Many of us who love the sport of skiing have despaired over the past few decades about two interrelated phenomena: The decline in the number of available ski areas, especially the smaller, locally focused facilities; and the upward spiraling cost to participate as the remaining larger resorts compete with each other and attempt to make economic sense of a business model that has proven itself to be difficult to sustain.

For those of us who not only revel in the sheer joy that sliding down the side of a snow-covered mountain can provide, but have also had in our past some experience operating ski areas, there’s a shared concern about where the sport and the business are headed.

In fact, given the reduction in ski areas nationwide by nearly 50 percent over the past 35 years from more than 700 to a number somewhat over 400, and the flattening out in the number of skiers participating each season (as well as a decline in the number of people taking up snowboarding from its peak a few short years ago), we’ve been asking ourselves where the future of the sport, and the business, might be headed.

I’m happy to say there’s a new model that might just work, and we should all be proud that it’s being tested right here in Maine.

And it’s happening because of the vision, foresight and energy of two unique pioneers who have committed themselves to figuring out a way to provide accessible, affordable skiing and boarding at economically sustainable, environmentally friendly and community-focused areas.

One of them, Matt Hancock, an owner of Mt. Abram Ski Area since 2008, who has survived the loss of the area’s base building in a 2011 fire, and a difficult and relatively snowless 2011-12 season, increased skier visits by a full 66 percent and nearly doubled his market share during his first three seasons of ownership through a combination of savvy marketing, customer-friendly pricing, and a staff committed to making the visitors feel both welcome and appreciated.

All this on an accessible mountain with some 1,150 vertical feet of skiing on 44 trails and eight hidden stashes that beckon you to explore.

As Matt told me recently, “My partner, Rob Lally, and I are committed to creating an environment that encourages a happy, healthy lifestyle where people can safely and economically enjoy a lifetime of skiing and riding fun … at a low-density, unpretentious, economically sustainable area.”

This year, Mt. Abram formalized a relationship with an energetic West Coast visionary with entrepreneurial blood coursing through his veins, Jamie Schectman, the CEO and co-founder of Mountain Riders Alliance (MRA), to test a new ski business model right here in Maine.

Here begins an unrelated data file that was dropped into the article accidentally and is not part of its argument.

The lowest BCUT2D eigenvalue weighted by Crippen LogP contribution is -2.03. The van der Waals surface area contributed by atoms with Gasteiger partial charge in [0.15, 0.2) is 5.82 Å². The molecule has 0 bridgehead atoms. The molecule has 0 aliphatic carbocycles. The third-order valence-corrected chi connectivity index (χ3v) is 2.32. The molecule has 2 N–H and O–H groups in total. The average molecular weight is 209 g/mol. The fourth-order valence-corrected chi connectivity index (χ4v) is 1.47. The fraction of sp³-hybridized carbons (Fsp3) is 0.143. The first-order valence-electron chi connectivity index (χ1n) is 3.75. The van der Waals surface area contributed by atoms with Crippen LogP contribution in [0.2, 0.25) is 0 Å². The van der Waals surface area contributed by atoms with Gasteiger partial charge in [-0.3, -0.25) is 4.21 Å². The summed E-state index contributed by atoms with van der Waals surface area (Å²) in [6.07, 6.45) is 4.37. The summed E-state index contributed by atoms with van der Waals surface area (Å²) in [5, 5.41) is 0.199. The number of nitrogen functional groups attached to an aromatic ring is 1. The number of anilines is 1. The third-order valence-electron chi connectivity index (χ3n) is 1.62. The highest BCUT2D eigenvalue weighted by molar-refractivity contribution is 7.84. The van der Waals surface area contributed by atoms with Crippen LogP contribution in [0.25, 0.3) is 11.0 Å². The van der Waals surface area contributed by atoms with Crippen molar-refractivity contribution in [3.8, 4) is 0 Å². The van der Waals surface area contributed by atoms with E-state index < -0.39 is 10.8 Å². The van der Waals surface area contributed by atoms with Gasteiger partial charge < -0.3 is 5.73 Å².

As Jamie succinctly elucidates his vision, “Let’s leave the time-shares, fine dining and theme-park attractions to the mega-resorts and their $100 lift tickets, and restore the smaller ski hills so local folks can enjoy positive and affordable outdoor recreational activity in the wintertime. It’s time to return the focus to the communities and recapture what contributed to the growth we experienced 30 and 40 years ago.”

Simply stated, the MRA will be the vehicle through which smaller ski areas who share the same pricing and customer service philosophies, as well as environmentally sensitive and community-oriented development programs, can cooperatively market their facilities and share the knowledge and economic benefits of scale resulting from spreading the expense of common purchasing and other programs over multiple areas.

It’s envisioned that the MRA will create a portfolio of small to mid-size ski areas that share the philosophy espoused by both that alliance and Mt. Abram, and could form part of a network of areas that would honor a common lift ticket for MRA member skiers and boarders. Reductions in food and merchandise could also be a benefit to members.

As a show of commitment, Schectman has relocated to Mt. Abram for the winter to help launch the program on the East Coast.

As he, Hancock and I recently cruised the well-covered and manicured trails at the area just east of Bethel on a bright January day, I felt I was in the company of kindred spirits who share my love for the sport and a commitment to figure out a way to introduce just as many people as possible to its wonders. And to keep them coming back.

The difference is that they’re devoting their lives and their resources to do just that, while I happily become another beneficiary of their passion. My suspicion is that there’ll be lots more of us in the seasons to come.

John Christie is a former ski racer and ski area manager and owner, a ski historian and member of the Maine Ski Hall of Fame. He and his son, Josh, write columns on alternating weeks. John can be reached at:

[email protected]